A sense of threat
Adding all of this up, it is easy to see why Xi’s strategy has created deep alarm in Washington. In the view of many US strategic planners, Xi is undertaking a massive industrial policy, funded by hundreds of billions of dollars in subsidies and led by gigantic state-owned enterprises, to squeeze out American firms from the Chinese market, substitute Chinese-made goods for American imports, and to seize global leadership in the high-technology sectors which form the backbone of the US economy.
With this new technological might, China aims to achieve military superiority over the US, displace the US as the main political and economic power in the Asia-Pacific, and establish a new regional economic order governed not by American values of the rule of law and open markets, but by Chinese values of might-makes-right and state-controlled markets.
From this vantage point, the US dispute with China is not about small matters like trade deficits and imperfect market access. These are merely symptoms of two much larger problems: China’s challenge to US technological and military superiority, and China’s propagation of an international economic order to rival the existing US-led order. So even if a short-term deal is struck to delay or mitigate tariffs, the US will almost certainly continue to pursue policies aimed at countering or containing China’s efforts to gain power.
Time to take a deep breath and calm down
This perspective is a powerful reality in Washington today, but to assess its likely impact three observations are in order. First, as I have pointed out several times before, there is broad agreement in Washington that China poses a big strategic challenge, but there is not much agreement about what to do about it (see After Constructive Engagement). President Trump, who does not think strategically, remains obsessed with reducing the trade deficit. Trade and defense officials want China to roll back its industrial development policies to a less threatening level. And the powerful US business community, with its vast investments in China, would like their government to stop hyperventilating about strategic rivalry and take practical steps to increase their access to the lucrative China market. It is far from certain which of these contending forces will win out.
Second, most Chinese officials and analysts argue plausibly that the US security establishment is wildly overreacting to Chinese policies that are understandable and of limited scope. They claim that China does not seek to supplant the existing global economic order, but to add new elements to it. They argue developing technology is necessary for China to make the move from a middle-income to a high-income economy, and that many other countries have used some kind of industrial policy to do that.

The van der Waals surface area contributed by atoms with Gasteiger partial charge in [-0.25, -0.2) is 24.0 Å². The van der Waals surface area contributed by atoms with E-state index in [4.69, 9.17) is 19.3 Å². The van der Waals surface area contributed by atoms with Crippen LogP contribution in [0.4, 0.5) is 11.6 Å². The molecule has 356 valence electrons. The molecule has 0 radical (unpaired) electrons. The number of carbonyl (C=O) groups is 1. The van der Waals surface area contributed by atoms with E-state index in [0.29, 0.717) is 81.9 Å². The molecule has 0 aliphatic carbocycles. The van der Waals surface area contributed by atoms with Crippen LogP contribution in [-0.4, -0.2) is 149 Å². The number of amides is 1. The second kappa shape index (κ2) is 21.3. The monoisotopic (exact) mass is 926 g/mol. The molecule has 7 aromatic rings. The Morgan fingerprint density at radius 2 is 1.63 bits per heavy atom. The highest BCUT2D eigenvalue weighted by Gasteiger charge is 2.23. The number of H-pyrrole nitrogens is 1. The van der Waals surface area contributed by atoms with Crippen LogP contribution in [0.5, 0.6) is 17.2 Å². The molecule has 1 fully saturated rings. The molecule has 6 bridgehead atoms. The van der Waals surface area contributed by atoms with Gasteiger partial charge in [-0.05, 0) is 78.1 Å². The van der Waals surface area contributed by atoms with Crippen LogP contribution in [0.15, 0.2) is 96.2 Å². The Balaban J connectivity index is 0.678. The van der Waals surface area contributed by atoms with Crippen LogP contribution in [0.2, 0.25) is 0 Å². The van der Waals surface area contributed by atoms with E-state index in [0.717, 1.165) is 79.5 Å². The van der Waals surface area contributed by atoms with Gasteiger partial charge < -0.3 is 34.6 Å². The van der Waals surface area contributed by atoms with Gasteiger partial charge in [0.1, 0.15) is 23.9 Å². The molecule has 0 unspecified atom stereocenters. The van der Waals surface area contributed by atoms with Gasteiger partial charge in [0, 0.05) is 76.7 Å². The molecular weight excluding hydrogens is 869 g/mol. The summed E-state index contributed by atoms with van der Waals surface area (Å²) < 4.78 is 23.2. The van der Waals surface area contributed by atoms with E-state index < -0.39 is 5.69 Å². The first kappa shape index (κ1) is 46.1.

The US has also engaged in state-led infrastructure and technology development programs in the past, including the interstate highway program, the space program that consumed 4% of federal government spending at its peak in the mid-1960s, and the whole Cold War defense-industrial system under which universities and defense contractors used vast infusions of public funds to develop key technologies.
Finally, whatever China’s true aims may be, it is far from a sure bet that it can achieve them. By most objective measures China’s technological capacities are still well behind those of the US, Japan and Germany. Indeed, this gap in capability is precisely why Beijing feels it must spend so much state money to catch up. But there is no guarantee that all this spending will translate into the output of high-quality research. Under Xi the Chinese state is becoming more centralized and coordinated, and this may seem scary—but in fact highly centralized systems have a poor track record of delivering sustained gains in productivity and innovation over time.
And the supposed threat from the “China model” of authoritarian, state-led economics is almost certainly far less dire than alarmist predictions now make out. China has made impressive gains in the past two decades and now accounts for 15% of the world economy. But the members of the OECD—basically the constituents of the “rules-based liberal order”—comprise about 57% of the world economy. None of them shows the slightest inclination to flip to a Chinese style of economic management. The same goes for the major emerging economies—such as India, Brazil, Indonesia and so on—that produce most of the rest of global output. The acolytes of the “China model” are fairly poor countries like Ethiopia and Rwanda. These are unlikely to be the founders of a new global order.
In short, the US-China strategic rivalry is here to stay. Objectively, there are good reasons to think that this rivalry can evolve into a vigorous but basically peaceful competition, rather than a zero-sum economic cold war. For that to happen, though, the balance of US policy needs to shift away from paranoia toward pragmatism.